PORTLAND — NAACP representatives are scheduled to meet with the School Committee on Wednesday to discuss racism and the need to provide equal education to all students.
The meeting is intended to break the ice about issues of institutional racism and classism, including hiring practices, the class ranking system, diversity in scholarships and curriculum, and the difficulty of mainstreaming English language learners.
NAACP President Rachel Talbot-Ross said it’s the first time the two groups have met to discuss matters of race and education, but hopefully not the last.
“We want to begin to build a framework where we’re not afraid to talk about issues of race in our school system,” Talbot-Ross said.
Talbot-Ross said the Portland chapter of the National Association for the Advancement of Colored People has weighed in on school issues in the past, but has never met directly with the elected school policy makers. Additionally, the timing seemed right since Portland will be welcoming James Morse as the new superintendent of schools in July.
“I think this is a great opportunity for (Morse),” she said. “We are committed to meeting with him periodically to ensure we have an open, transparent relationship and that we don’t get afraid to tackle the serious issues within the system.”
A past issues that attracted the NAACP’s attention was the distribution of racist fliers near Deering High School several years ago. Talbot-Ross said elected school leaders were largely silent about the incident and never addressed the lingering emotional effect the fliers may have had on students. She said it was up to the NAACP to organize a community meeting, which was embraced by DHS Principal Ken Kunin.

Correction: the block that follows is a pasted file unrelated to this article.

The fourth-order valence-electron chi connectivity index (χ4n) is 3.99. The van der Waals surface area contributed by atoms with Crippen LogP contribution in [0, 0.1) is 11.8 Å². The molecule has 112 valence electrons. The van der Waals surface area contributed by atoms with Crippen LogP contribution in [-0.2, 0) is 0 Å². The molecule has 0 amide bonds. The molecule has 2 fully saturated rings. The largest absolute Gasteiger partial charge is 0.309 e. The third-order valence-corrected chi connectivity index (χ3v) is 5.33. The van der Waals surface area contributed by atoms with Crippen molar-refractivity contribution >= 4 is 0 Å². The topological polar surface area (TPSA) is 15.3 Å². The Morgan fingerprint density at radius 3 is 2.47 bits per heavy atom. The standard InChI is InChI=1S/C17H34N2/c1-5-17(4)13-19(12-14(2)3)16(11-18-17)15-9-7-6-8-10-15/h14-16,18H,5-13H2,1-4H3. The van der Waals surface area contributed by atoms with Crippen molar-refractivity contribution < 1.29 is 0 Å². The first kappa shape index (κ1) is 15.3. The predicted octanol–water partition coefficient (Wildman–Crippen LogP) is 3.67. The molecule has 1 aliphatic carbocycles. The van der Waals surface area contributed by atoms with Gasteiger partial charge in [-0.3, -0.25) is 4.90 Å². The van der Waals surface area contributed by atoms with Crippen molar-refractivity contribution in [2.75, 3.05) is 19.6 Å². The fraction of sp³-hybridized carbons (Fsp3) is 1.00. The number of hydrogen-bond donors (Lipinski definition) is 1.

Meanwhile, the issue of weighted grades and class rank is considered by the NAACP to be an example of institutional racism. That system rewards students who take advanced placement classes with additional points towards their grade point average, which is used to determine class rank.
NAACP Education Chairwoman Regina Phillips said the ranking system is weighted toward white students, because students of color tend to come from lower-income families and haven’t necessarily had the same educational opportunities.
School officials have wrestled with revising that system in several meetings over the past couple of years, but have yet to make any changes.
School Committee Chairman Peter Eglinton said he is excited about the meeting, especially since Portland’s school system is the largest and most diverse in the state.
“The rich diversity of Portland’s student population presents great opportunities and challenges,” Eglinton said. “The workshop is an important step towards fully recognizing the issues we face in achieving educational equity and better preparing us to make better decisions as a School Committee.”
The workshop will center around the presentation of Jane Elliott’s 1984 film, “A Class Divided.”
Elliott was a third-grade school teacher in Iowa when the Rev. Dr. Martin Luther King Jr. was killed in April 1968. The class had just named King its “Hero of the Month” and couldn’t understand why someone would want to kill the civil rights leader, so Elliott decided to give the students a provocative lesson about discrimination.
That lesson involved dividing the class into two groups, based only on eye color. On the first day, the blue-eyed children were told they were superior to brown-eyed students in all aspects. Blue-eyed students were effusively praised and allowed extra privileges, while the brown-eyed students, who wore collars around their necks, were admonished.
On the second day, the roles were reversed.
“A Class Divided” follows-up with those students 14 years after their experiment. Those who were considered to be inferior began to behave as though they were inferior and actually performed worse on their homework assignments and test. Meanwhile, the students in the superior group, who were otherwise pleasant and welcoming, became mean-spirited and seemed to take pleasure in ridiculing the other students.
Talbot-Ross said the film is designed to allow School Committee members to connect with issues of racism and power on an emotional level, and hopefully use that experience in their policy-making.